Toughest roles to fill aren't always most senior, says Uber's global hiring head

Roopesh Panchasra chats to HRD on hiring a chief of staff, old-dated succession plans and future of talent market

Toughest roles to fill aren't always most senior, says Uber's global hiring head

When recruiting a chief of staff for Uber’s CEO, Roopesh Panchasra found himself facing down a challenge.

As the global head of executive talent acquisition at Uber, Panchasra knows a lot about about recruitment. And, even though he’s hired leader after leader across his career, certain roles require some out-of-the box thinking – such as a chief of staff.

“The most challenging roles to fill aren’t always the most senior,” he tells HRD. “The chief of staff role is very key and a perfect example – it’s that person that stands side by side with the leader they’re supporting, which in this case was our CEO. They’re in charge of a broad range of responsibilities - whether it’s workforce planning or leadership succession, helping with the strategic direction or being a stand-in at an important meeting. So, realistically, a chief of staff could be recruited from a whole host of different backgrounds.”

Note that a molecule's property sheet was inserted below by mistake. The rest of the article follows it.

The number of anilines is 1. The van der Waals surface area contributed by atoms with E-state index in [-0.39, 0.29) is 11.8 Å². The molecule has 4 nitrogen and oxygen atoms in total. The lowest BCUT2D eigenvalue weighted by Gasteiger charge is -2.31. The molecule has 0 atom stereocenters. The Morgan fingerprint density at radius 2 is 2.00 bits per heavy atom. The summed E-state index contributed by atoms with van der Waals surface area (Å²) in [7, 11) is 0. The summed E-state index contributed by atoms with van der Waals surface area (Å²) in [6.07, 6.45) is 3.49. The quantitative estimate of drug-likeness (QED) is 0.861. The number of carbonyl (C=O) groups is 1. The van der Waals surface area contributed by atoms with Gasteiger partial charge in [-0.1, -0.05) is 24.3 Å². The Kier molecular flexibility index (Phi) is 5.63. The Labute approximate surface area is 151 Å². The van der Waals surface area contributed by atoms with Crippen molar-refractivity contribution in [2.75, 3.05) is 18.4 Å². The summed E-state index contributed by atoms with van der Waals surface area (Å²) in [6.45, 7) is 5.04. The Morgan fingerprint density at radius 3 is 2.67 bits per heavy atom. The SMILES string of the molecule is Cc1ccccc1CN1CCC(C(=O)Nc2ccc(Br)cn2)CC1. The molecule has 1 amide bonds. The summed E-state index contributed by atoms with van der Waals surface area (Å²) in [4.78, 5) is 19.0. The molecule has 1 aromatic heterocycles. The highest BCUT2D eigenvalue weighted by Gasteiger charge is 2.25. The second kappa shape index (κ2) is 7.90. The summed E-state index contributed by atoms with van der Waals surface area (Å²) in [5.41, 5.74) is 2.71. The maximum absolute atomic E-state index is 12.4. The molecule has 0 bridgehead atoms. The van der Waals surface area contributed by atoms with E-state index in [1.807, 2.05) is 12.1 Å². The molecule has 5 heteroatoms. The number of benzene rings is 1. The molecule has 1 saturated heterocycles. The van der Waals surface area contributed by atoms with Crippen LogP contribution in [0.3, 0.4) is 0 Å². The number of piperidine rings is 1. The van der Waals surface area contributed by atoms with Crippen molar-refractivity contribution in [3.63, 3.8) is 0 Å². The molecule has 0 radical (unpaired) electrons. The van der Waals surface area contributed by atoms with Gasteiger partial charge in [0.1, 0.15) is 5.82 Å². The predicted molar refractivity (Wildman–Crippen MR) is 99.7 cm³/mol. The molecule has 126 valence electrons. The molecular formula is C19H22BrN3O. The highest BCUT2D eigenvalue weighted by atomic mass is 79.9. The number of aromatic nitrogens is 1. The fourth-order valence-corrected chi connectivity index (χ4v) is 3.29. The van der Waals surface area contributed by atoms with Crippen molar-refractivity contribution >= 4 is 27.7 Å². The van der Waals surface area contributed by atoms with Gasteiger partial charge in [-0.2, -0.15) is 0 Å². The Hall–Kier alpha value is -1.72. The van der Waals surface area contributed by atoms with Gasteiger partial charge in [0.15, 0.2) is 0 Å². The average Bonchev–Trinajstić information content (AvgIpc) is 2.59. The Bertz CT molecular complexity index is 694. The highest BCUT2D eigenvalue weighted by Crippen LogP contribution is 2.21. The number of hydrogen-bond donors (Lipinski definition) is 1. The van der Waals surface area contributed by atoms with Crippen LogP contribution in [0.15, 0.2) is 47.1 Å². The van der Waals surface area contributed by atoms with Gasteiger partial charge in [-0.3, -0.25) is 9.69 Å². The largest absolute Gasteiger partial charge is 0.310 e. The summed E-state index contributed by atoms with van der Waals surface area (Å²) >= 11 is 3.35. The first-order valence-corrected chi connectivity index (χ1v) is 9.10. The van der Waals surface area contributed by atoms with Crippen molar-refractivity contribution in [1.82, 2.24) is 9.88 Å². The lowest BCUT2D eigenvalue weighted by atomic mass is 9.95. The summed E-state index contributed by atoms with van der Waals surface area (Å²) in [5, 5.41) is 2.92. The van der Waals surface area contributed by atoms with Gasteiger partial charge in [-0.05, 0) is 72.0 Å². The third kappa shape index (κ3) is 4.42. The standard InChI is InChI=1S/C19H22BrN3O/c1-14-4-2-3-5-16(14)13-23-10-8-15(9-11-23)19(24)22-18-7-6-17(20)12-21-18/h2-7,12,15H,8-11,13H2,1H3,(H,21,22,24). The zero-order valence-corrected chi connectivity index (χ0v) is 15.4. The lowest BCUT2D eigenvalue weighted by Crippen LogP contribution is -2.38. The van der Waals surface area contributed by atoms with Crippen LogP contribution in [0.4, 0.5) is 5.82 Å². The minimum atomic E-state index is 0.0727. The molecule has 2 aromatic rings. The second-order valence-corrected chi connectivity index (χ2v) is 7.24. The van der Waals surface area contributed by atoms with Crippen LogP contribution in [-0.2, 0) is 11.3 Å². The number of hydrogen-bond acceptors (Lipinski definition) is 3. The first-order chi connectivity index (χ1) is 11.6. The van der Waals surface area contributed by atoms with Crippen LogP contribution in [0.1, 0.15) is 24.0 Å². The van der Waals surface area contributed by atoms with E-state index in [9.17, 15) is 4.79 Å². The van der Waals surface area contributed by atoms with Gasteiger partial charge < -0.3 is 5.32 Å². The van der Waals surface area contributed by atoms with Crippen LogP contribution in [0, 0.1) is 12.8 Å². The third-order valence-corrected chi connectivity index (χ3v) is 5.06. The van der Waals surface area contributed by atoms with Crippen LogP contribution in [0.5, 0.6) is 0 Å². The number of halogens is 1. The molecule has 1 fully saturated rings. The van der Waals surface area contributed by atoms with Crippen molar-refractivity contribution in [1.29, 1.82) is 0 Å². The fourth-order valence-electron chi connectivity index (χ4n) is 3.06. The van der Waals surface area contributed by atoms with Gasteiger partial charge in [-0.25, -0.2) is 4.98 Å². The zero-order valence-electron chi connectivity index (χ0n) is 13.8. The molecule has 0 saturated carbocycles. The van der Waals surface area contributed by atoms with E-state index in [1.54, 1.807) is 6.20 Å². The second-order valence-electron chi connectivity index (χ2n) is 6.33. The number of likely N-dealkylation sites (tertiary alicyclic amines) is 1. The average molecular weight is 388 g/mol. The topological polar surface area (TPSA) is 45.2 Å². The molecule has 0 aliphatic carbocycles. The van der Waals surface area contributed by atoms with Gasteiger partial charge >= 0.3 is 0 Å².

Hiring for skills over experience

Panchasra didn’t go down the typical HR route for the role. Instead, he looked at multiple dimensions when identifying the right candidate. Skills, tenacity, detail, urgency, courage and someone who can engage at every level of a business without being fazed. 

“A lot of it came down to personality,” he tells HRD. “We looked at empathy levels and at understanding – rather than looking at specific box-ticking requirements. So, unlike most executive assignments where you know the skills and responsibilities you need to find in a person, we ended up hiring someone internally – someone we knew would be perfect.”

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That hire was lifted from their in-house legal team – a leading figure under Uber’s general counsel. Not an obvious choice, Panchasra concedes, but a great fit nonetheless.

“They were someone that had the attention to detail a chief of staff role demands,” he tells HRD. “They understood the business and could help with strategic direction, they had that high level of EQ and IQ that you need to interact on a daily basis with your CEO.”

Global talent shortage to hit $85 trillion